Wall Financial is mixing residential with industrial development, a first in North America, with its Strathcona Village project on East Hasting Street in Vancouver. All 280 condos in the development sold out at prices ranging up to $439,000. Now 54,000 square feet of industrial and commercial space has been divided and is being sold at $450 to $700 per square foot.

“There are a lot of eyeballs on this project,” said Russ Bougie, an industrial real estate specialist and principal with Avison Young, Vancouver.

Bougie said annual lease rates for Vancouver industrial space have doubled in the past 18 months to around $20 per square foot, even higher in some areas, partly because of soaring demand from the film and tech sector that has driven Vancouver industrial vacancy down to 1.4%, the lowest in Canada.

Meanwhile, demand from traditional industrial tenants remains rock solid in a region that is expected to post the highest gross domestic product among major Canadian cities this year and already has Canada’s lowest unemployment rate.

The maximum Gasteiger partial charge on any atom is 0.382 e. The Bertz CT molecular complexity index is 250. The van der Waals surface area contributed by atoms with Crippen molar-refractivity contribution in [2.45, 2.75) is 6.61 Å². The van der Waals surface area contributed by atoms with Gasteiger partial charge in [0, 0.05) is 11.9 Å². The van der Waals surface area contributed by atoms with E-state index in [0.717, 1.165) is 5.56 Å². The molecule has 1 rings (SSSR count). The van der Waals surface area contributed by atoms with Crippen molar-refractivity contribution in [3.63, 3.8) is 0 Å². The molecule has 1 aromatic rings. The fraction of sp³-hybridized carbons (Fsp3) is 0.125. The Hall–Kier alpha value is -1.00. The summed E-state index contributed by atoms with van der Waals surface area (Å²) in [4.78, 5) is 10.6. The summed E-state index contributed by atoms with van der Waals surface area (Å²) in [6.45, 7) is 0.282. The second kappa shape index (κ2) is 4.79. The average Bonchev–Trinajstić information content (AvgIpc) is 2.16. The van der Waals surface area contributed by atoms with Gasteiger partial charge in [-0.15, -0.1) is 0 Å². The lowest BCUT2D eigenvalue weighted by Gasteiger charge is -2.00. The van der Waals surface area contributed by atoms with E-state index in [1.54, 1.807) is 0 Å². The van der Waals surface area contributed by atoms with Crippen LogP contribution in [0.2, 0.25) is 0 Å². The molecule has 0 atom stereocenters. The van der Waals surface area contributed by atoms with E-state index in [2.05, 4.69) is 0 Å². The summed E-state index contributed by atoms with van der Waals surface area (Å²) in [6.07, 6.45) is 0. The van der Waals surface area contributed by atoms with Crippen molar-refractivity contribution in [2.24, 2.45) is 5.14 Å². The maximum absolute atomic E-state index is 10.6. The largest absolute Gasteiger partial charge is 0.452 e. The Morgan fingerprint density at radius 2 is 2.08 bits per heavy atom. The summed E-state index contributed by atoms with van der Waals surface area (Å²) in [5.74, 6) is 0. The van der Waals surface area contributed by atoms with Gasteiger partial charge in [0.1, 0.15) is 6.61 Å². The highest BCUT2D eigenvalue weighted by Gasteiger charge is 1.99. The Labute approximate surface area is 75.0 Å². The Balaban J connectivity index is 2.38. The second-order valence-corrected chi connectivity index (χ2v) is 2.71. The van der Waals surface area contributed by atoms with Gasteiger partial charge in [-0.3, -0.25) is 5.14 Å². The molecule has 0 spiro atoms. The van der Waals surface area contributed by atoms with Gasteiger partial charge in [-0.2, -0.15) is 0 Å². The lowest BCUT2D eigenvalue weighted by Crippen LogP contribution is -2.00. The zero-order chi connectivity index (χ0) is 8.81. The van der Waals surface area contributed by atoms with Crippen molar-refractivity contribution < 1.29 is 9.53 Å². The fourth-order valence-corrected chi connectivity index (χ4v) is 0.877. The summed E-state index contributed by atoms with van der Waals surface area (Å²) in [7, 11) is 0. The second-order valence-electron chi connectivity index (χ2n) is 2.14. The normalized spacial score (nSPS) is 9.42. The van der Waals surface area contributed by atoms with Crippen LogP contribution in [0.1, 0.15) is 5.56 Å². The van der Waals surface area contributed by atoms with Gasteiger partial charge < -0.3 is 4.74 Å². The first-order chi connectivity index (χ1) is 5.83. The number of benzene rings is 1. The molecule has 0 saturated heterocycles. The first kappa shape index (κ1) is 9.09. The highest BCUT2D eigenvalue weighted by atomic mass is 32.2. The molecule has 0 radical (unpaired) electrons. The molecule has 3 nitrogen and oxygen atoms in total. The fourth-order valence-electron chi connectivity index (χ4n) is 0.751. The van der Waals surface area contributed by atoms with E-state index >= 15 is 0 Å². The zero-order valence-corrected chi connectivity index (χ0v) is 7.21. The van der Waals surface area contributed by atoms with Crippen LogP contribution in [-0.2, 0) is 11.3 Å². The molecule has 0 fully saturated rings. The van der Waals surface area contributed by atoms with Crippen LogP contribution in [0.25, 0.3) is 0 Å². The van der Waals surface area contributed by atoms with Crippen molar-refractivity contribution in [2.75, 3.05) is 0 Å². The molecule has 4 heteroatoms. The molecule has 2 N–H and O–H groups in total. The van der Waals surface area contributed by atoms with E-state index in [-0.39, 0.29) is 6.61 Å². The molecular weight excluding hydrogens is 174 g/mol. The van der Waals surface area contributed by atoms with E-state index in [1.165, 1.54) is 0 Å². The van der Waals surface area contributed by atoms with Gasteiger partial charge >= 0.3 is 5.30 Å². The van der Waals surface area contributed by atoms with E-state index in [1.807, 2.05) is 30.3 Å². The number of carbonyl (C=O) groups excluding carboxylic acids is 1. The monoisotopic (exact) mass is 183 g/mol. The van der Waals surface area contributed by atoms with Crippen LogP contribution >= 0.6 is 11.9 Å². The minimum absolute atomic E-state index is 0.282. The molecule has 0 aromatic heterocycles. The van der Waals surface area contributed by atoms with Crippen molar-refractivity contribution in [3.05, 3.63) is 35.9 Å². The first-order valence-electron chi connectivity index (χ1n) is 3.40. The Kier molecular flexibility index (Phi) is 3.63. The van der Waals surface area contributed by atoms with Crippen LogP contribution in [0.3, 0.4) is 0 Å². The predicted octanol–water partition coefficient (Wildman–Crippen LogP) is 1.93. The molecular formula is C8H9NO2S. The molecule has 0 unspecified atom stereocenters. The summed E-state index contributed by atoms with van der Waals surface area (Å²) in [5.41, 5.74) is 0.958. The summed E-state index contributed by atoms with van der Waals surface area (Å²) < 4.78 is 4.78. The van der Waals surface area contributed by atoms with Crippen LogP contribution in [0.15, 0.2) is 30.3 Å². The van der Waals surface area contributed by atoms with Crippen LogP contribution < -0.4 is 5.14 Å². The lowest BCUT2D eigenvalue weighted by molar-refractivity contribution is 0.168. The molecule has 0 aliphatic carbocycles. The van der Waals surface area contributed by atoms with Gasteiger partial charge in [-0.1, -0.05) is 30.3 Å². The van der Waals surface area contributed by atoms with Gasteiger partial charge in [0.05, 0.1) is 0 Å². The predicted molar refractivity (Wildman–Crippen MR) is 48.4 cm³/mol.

But the lack of industrial land – an acre can sell for $1.5 million or more – could force large distribution, warehouse and heavy industrial tenants to look elsewhere, warned Lee Hester, a senior vice-president with Jones Lang LaSalle in Vancouver.

“We will lose to Calgary, we will lose to Kelowna, we will lose to Seattle and we will lose to California,” he told a Vancouver real estate conference in November. “It’s already happening. Anyone north of 100,000 square feet [is] looking at those other regions.”

The BC Real Estate Association (BCREA), however, sees no downturn in industrial demand, noting that its commercial leading indicator (CLI) index was up 2.4% in 2016’s third quarter compared with a year earlier.